2 Decade-long Campaign: RI Finally Becomes 10th state to Legalize Same-Sex Marriage

Rhode Island Governor Lincoln D. Chafee signs the Marriage Equality Act, which will allow same-sex couples to marry in the state, into law.
Photo: Governor Chafee's Office

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Rhode Island Governor Lincoln D. Chafee signs the Marriage Equality Act, which will allow same-sex couples to marry in the state, into law.  Photo: Governor Chafee's Office

Rhode Island Governor Lincoln D. Chafee signs the Marriage Equality Act, which will allow same-sex couples to marry in the state, into law.
Photo: Governor Chafee’s Office

By: Clara Lefton/TRT Reporter—

During the first week of May, Rhode Island governor Lincoln D. Chafee signed a Marriage Equality Act that will allow same-sex couples to marry in the state. The Independent governor signed the act after the House of Representatives voted 56-15 in favor of marriage equality.

“We were certainly thrilled by the vote totals in both chambers,” said Ray Sullivan, the campaign director at Marriage Equality RI. “It’s further proof that elections and grassroots organizing really matter. In less than two years, we helped change not only the makeup of the General Assembly, by working to elect five new pro-marriage senators and ten new representatives, but we successfully tried to open the hearts and minds of incumbent members who had previously been opposed to marriage equality. ” [pullquote]Beginning Aug. 1, 2013, the act will go into effect, allowing all Rhode Island same-sex couples the long sought-after privilege of marriage.[/pullquote]

Beginning Aug. 1, 2013, the act will go into effect, allowing all Rhode Island same-sex couples the long sought-after privilege of marriage. Started in July 2011, civil unions became available to Rhode Islanders, but after this August, these will no longer be offered. Same-sex couples currently in civil unions will have the option to swap their title for marriage as well.

“I still get a chill every time I think about it,” said RI State Representative Edith Ajello. “I am extraordinarily proud to have been a supporter and co-sponsor of the legislation for many years.”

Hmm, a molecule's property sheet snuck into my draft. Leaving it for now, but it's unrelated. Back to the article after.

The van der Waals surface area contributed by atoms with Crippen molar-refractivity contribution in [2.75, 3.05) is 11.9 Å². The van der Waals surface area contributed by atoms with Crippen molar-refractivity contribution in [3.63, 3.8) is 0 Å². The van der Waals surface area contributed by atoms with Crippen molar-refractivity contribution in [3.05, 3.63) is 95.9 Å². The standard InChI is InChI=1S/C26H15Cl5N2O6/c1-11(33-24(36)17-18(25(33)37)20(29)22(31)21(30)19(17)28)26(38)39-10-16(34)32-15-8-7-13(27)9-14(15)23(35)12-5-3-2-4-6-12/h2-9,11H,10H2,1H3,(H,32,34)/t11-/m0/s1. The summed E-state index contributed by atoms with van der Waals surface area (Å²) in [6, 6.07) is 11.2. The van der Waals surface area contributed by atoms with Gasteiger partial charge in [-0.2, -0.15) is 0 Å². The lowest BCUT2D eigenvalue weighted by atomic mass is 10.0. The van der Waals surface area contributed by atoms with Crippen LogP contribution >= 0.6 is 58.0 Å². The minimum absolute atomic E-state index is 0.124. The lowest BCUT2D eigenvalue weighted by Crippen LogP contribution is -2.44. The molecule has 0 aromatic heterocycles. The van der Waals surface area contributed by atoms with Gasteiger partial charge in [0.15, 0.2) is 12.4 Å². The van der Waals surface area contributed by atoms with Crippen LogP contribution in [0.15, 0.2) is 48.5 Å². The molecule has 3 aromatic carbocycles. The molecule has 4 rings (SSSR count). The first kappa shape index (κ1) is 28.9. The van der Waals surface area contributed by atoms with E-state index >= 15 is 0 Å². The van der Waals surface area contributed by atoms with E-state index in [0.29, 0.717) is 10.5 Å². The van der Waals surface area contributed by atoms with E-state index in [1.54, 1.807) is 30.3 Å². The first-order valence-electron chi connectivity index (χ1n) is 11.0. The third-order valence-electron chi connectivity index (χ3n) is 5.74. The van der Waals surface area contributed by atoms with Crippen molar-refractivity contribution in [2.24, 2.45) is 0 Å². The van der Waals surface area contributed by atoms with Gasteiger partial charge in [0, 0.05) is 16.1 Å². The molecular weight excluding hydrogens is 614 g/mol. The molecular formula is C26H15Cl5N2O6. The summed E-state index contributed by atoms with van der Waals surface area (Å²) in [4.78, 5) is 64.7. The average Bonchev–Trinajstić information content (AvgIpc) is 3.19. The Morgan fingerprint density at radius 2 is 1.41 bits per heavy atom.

The recently signed act was first brought to light on Jan. 3, 2013 by Senator Donna Nesselbush and Representative Arthur Handy, although Handy’s influence extends further, as he had been pushing the bill consecutively for the last decade. Always a strong supporter of civil rights, the Representative never dreamed he would have such an important role in history. Upon winning his initial election he was asked to be a sponsor of the cause and was more than happy to become a spokesperson in favor of the change.

“There were so many things that I think happened to help make this work, but I am really proud of my part … I’m also proud to be part of this sort of group of folks in the state that have worked hard to get it forward,” said Handy in an exclusive interview with The Rainbow Times. “I think that’s the right path. I don’t know that there’s the legal capacity to do [this on a federal level] today. So I think that states like Rhode Island and all the others that are [allowing marriage equality] are helping to keep moving that forward.”

Before signing the act, Gov. Chafee took the time to write an opinion piece for The New York Times entitled “Why I Am Signing Marriage Equality Into Law,” published May 1 and read internationally. [pullquote]”There were so many things that I think happened to help make this work, but I am really proud of my part … I’m also proud to be part of this sort of group of folks in the state that have worked hard to get it forward,” said Handy in an exclusive interview with The Rainbow Times.[/pullquote]

“Much of the argument for and against gay marriage has revolved around the morality of the issue,” wrote Chaffee in The New York Times. “Each side feels intensely that its position is more righteous than the other side’s. I personally feel that Rhode Island is a better state, and America is a better country, when we are as inclusive as possible.”

Moving forward, organizations that had been dedicated to marriage equality will be shifting their goals. For instance, Rhode Islanders United for Marriage will now be working as a resource for those who have questions about the process, timing and implementation of the marriage law on August 1.

“I am in complete support of the RI decision to pass same-sex marriage,” said Sam Peterson, a 20-year-old from Newport, RI. “[Same-sex couples] should have equal standing in society. Personally, I look forward to when same-sex marriage is an integrated part of society and no longer has to be a story that is when real progress will be evident.”

For more information about getting married in Rhode Island, visit www.riunited.org.

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